When she reached the rear of her house she heaved herself over the fence. The back looked just the same, although that door had been boarded up as well. Nothing could stop Charlotte as she climbed the fence at the side of the house, lifting herself on to the first-floor window frame and then out over the edge of the roof and, after dangling in mid-air for several seconds, up on to the roof itself. She lifted the small door hatch and climbed down into the darkness of the attic. Charlotte knew the way so well that she could have done it in the middle of the night, drunk and dressed in a ball-gown.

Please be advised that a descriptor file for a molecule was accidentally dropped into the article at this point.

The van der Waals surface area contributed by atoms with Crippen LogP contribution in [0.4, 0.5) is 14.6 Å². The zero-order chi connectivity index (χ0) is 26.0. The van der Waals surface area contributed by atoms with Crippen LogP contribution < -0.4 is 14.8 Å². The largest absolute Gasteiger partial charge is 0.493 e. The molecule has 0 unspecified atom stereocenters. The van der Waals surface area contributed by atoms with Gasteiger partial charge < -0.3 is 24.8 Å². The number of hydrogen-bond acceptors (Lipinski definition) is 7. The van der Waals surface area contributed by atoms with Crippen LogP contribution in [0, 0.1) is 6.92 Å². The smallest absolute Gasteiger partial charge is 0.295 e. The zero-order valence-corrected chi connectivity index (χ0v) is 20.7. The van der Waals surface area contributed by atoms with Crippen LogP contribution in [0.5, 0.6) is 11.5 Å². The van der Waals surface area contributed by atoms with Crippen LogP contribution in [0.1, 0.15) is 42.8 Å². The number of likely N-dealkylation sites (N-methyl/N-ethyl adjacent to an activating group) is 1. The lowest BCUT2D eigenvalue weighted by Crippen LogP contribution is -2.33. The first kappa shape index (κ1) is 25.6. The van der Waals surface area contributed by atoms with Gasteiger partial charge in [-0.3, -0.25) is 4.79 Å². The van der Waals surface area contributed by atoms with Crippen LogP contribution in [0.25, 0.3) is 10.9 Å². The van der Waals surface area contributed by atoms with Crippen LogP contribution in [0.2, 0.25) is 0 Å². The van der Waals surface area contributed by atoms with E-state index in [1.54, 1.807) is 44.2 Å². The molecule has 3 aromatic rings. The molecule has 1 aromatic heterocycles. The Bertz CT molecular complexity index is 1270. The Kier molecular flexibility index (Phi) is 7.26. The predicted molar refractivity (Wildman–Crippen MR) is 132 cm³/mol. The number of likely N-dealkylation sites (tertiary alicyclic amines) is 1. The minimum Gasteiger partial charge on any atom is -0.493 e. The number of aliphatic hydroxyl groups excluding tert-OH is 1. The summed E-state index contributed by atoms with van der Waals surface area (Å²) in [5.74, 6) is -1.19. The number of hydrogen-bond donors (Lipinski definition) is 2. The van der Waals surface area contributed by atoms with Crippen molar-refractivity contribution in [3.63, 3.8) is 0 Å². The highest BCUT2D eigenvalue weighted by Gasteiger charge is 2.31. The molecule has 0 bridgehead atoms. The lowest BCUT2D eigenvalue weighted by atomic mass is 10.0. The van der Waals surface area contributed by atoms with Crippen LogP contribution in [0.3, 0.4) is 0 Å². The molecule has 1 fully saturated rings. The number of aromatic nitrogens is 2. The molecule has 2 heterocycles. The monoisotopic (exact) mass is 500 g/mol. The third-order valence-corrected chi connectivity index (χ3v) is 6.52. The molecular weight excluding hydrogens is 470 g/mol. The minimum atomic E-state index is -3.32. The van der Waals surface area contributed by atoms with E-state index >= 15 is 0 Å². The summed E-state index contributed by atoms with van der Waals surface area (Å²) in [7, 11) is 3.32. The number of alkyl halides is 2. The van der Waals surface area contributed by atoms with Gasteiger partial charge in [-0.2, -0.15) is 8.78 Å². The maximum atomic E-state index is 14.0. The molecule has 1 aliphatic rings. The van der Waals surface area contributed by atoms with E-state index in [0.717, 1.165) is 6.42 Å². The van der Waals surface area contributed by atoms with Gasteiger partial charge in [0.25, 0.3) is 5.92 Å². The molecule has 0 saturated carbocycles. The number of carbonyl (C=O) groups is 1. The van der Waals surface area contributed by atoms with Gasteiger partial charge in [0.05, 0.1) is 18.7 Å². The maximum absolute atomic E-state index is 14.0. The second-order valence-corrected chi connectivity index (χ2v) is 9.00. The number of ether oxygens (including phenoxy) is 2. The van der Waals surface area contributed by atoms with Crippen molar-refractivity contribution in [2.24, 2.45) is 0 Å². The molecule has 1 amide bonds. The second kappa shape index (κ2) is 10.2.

Inside, the first floor looked exactly as it had when she left. All three of the rooms were swept clean. The bailiffs had left her few bits of furniture intact. Sun poured into the larger front room facing the street; the window boxes were untouched as well. Feeling happy to be home again, Charlotte paused to plan what she would do. A bedroom, a workroom, a spare room, rugs, comfortable furniture and good lights; no authority could stop her from making the house homely.
While homelessness in London is a chronic problem, to Charlotte it was a state of mind that occupied the part of her soul that felt neither West Indian nor English but something empty, boarded-up, inbetween. She sighed. Imagining how to decorate the good rooms was the easy bit. She took a deep breath and descended the stairs.